Jonathan Chait: “People do make decisions for irrational reasons. But the power ultimately does not rest with Trump, or even the majority of Republicans who have been rushing the hearings through and working to prevent either additional testimony or an FBI investigation. The power to decide rests with any two Republican senators who don’t want to support Kavanaugh on the terms the party has set, which means hurtling through new revelations without even the pretense of due diligence. If any two of them pull the plug, Trump has no choice but to find a new candidate.”

“Kavanaugh is a massive liability now for a party that is already heavily identified with the grossest and most predatory aspects of male sexual entitlement. Keeping Kavanaugh at this point would be an act of sheer madness.”

Caitlin Owens: “With the midterm elections fast approaching and Democrats riding a clear advantage on health care, many Republicans are nevertheless doubling down on largely unpopular ideas like repealing the Affordable Care Act and cutting Medicare.”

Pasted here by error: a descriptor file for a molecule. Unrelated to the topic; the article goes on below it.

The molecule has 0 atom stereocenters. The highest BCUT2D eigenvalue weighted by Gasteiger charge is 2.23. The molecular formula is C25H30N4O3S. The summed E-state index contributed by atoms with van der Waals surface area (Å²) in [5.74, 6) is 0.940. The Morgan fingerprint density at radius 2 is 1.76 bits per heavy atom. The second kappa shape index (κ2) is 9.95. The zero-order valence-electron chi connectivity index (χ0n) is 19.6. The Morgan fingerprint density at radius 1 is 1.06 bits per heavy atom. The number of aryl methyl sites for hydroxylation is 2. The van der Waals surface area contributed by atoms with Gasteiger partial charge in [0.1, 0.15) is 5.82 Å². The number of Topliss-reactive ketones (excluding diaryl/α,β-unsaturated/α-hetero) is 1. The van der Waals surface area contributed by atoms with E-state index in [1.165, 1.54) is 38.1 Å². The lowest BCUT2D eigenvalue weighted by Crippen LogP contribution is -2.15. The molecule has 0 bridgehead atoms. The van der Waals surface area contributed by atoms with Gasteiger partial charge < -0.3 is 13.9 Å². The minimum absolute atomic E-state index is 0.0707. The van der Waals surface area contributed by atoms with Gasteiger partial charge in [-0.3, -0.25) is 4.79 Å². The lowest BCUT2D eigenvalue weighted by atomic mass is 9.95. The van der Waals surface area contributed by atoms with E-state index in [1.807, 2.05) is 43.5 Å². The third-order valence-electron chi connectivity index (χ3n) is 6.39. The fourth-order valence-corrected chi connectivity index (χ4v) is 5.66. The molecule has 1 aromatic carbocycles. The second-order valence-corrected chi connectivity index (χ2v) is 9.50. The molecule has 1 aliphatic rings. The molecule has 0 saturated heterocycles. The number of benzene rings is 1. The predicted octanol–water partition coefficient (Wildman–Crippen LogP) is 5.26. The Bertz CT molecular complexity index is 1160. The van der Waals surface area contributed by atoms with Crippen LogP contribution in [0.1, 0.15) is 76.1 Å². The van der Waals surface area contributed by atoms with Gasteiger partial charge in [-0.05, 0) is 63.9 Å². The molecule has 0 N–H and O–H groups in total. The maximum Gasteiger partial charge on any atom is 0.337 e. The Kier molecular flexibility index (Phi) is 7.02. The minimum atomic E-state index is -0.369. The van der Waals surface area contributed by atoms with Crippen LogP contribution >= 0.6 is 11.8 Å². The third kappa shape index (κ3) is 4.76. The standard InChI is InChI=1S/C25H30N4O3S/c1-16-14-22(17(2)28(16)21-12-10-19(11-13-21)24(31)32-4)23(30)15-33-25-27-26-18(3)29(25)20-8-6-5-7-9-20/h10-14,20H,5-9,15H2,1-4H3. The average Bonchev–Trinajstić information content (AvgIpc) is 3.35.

“This strategy may seem counterintuitive on its face. However, it likely reveals that the party has all but abandoned independent voters this year and instead is focused on turning out its base.”

“Brett Kavanaugh’s allies plan to aggressively contest what they call the ‘foggy memories’ of his accusers — an approach that’s likely to lead to nasty confrontations at Thursday’s showdown hearing on his confirmation to the Supreme Court,” Axios reports.

“The plan is to fight back right away, and to emphasize denials and hazy recollections. And the mission is to portray the debate as cheap-shot politics orchestrated by liberals and abetted by the media.”

“Kavanaugh’s future rests partly with Republican senators Susan Collins of Maine and Lisa Murkowski of Alaska. But the senator who most worries Kavanaugh strategists is Jeff Flake of Arizona, who is retiring and has ripped Trump (and been ripped by Trump).”

Jane Mayer: “Politicians may be too timid to explore the subject, but a new book from, of all places, Oxford University Press promises to be incendiary. Cyberwar: How Russian Hackers and Trolls Helped Elect a President—What We Don’t, Can’t, and Do Know, by Kathleen Hall Jamieson, a professor of communications at the University of Pennsylvania, dares to ask—and even attempts to answer—whether Russian meddling had a decisive impact in 2016. Jamieson offers a forensic analysis of the available evidence and concludes that Russia very likely delivered Trump’s victory.”